The world has become hopeful that the end of the global COVID-19 pandemic is near as Pfizer has announced a successful Phase 3 trial for its vaccine.
Despite the complex storage requirements, the vaccine is simple to manufacture and large-scale production is expected to start soon. Global markets clearly had a sigh of relief, resulting in huge moves in equities, fixed income and gold on November the 9th. In currency markets USDJPY bounced from 103.26 to 105.38 levels – a huge swing for a pair with such deep liquidity. The markets were reflecting increased risk appetite with a focus on re-opening or normalization sectors in equity markets, such as airlines, leisure and hospitality. Whilst it may take another 3-6 months for our lives to resemble any normalcy, we can be assured that we have entered the final stage of the pandemic.
Things have started to settle on the remaining Senate seats – Alaska’s Dan Sullivan has won the re-election, ensuring the Republican Party holds 50 seats at this point, versus Democratic Party’s 48 seats. The 2 remaining seats are determined in a runoff in the state of Georgia in January 2021, but the Republican Party is expected to secure majority in the Senate once again. This means Joe Biden is taking office without having much power to implement his policies. He is facing a divided Congress which has historically resulted in weaker GDP growth, government expenditure, employment, as well as equity markets, as opposed to having one-party rule. The uncertainty and gridlock arising from the split government spills over to private markets, forcing companies and individuals to be careful in terms of the spending and investing. GDP growth seen during periods of united government has been 3.9%, versus only 2.4% during divided Congress.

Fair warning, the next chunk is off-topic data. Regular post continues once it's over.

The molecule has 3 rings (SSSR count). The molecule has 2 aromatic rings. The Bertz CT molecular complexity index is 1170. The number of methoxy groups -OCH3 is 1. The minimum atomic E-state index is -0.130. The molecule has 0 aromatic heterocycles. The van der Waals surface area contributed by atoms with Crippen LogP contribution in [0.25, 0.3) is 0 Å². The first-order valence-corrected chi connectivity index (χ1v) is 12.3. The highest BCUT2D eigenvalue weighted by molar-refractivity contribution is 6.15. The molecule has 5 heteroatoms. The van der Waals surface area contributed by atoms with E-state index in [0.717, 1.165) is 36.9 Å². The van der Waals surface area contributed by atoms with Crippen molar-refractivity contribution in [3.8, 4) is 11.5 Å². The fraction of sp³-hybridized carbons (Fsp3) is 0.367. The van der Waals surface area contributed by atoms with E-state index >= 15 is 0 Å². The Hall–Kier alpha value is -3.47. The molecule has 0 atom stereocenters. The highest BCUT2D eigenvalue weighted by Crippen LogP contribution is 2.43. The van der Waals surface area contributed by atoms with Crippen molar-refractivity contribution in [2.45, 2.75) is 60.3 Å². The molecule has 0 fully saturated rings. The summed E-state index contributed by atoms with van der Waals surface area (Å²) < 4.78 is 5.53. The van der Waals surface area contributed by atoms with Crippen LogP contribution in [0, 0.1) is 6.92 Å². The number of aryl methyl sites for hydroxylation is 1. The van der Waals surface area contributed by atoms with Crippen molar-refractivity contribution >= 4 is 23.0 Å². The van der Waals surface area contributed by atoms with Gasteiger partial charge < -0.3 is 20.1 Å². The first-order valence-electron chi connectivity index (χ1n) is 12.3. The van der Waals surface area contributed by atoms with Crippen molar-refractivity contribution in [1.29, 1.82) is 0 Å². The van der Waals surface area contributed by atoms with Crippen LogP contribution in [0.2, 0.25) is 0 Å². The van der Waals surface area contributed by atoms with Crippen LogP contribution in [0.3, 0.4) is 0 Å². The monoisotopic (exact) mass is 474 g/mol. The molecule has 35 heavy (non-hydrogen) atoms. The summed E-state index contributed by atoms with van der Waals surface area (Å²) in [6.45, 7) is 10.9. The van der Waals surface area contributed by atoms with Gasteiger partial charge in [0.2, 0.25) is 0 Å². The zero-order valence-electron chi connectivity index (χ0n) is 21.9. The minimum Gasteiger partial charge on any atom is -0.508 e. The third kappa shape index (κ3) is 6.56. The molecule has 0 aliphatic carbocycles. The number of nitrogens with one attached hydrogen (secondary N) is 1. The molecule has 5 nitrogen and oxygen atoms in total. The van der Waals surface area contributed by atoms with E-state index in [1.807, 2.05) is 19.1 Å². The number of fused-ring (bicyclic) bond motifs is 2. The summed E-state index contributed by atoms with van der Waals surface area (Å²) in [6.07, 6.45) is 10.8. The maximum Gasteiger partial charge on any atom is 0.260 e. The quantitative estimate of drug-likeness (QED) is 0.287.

A number of new secular trends have emerged from this pandemic, such as working from home, cooking at home and DIY to name a few. An observation can also be made about the increased savings rate that skyrocketed to 25% in Q1 2020 in the U.S. Savings rate, an important factor from a macroeconomics perspective, as increased savings by the individuals translate into less retail spending. Excess saving was supported by the stimulus and government transfers which are not expected to continue but what’s certain is that those caught swimming naked when the tide went out, won’t make the same mistake again. The projection by Rosenberg Research is that equilibrium long-term savings rate will stabilize at around 9% (up from 7.2%), decreasing consumers’ contribution to GDP growth from 1.9% to 0.9%. Hard to overemphasize the importance of retail in the context of the U.S. GDP growth – around 70% is consumer driven. The excess savings rate also translate into lower efficacy of government stimulus, given the obvious propensity to save we are witnessing.
Equity markets gained 1.04% and 0.98%, measured by S&P500 and Nasdaq100 respectively. Gold futures printed a steep loss of 3.52%, while US Dollar was fairly stable at -0.14%.
Have a great trading week ahead!